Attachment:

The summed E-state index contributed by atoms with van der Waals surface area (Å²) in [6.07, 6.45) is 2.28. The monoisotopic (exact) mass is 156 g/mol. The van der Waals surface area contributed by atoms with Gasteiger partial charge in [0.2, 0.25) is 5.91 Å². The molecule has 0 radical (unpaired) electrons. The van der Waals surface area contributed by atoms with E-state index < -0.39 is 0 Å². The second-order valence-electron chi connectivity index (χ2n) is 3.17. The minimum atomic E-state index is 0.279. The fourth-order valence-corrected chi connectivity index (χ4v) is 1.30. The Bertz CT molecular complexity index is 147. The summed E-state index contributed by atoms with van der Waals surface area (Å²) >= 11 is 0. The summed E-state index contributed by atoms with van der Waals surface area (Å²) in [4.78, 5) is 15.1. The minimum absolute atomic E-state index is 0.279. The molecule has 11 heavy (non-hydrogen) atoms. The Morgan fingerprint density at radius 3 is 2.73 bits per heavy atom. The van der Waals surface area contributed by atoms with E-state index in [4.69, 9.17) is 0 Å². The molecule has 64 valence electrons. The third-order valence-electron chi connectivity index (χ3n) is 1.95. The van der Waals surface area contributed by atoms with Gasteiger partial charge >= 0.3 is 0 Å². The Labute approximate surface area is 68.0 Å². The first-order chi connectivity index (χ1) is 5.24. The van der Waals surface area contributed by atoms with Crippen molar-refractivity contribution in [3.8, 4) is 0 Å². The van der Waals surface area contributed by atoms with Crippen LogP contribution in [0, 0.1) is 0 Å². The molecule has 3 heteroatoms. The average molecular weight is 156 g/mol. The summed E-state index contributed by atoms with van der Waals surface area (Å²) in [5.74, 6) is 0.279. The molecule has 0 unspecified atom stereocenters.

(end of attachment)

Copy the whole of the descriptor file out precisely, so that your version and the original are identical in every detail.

The summed E-state index contributed by atoms with van der Waals surface area (Å²) in [6.07, 6.45) is 2.28. The monoisotopic (exact) mass is 156 g/mol. The van der Waals surface area contributed by atoms with Gasteiger partial charge in [0.2, 0.25) is 5.91 Å². The molecule has 0 radical (unpaired) electrons. The van der Waals surface area contributed by atoms with E-state index < -0.39 is 0 Å². The second-order valence-electron chi connectivity index (χ2n) is 3.17. The minimum atomic E-state index is 0.279. The fourth-order valence-corrected chi connectivity index (χ4v) is 1.30. The Bertz CT molecular complexity index is 147. The summed E-state index contributed by atoms with van der Waals surface area (Å²) >= 11 is 0. The summed E-state index contributed by atoms with van der Waals surface area (Å²) in [4.78, 5) is 15.1. The minimum absolute atomic E-state index is 0.279. The molecule has 11 heavy (non-hydrogen) atoms. The Morgan fingerprint density at radius 3 is 2.73 bits per heavy atom. The van der Waals surface area contributed by atoms with E-state index in [4.69, 9.17) is 0 Å². The molecule has 64 valence electrons. The third-order valence-electron chi connectivity index (χ3n) is 1.95. The van der Waals surface area contributed by atoms with Gasteiger partial charge >= 0.3 is 0 Å². The Labute approximate surface area is 68.0 Å². The first-order chi connectivity index (χ1) is 5.24. The van der Waals surface area contributed by atoms with Crippen molar-refractivity contribution in [3.8, 4) is 0 Å². The van der Waals surface area contributed by atoms with Crippen LogP contribution in [0, 0.1) is 0 Å². The molecule has 3 heteroatoms. The average molecular weight is 156 g/mol. The summed E-state index contributed by atoms with van der Waals surface area (Å²) in [5.74, 6) is 0.279. The molecule has 0 unspecified atom stereocenters.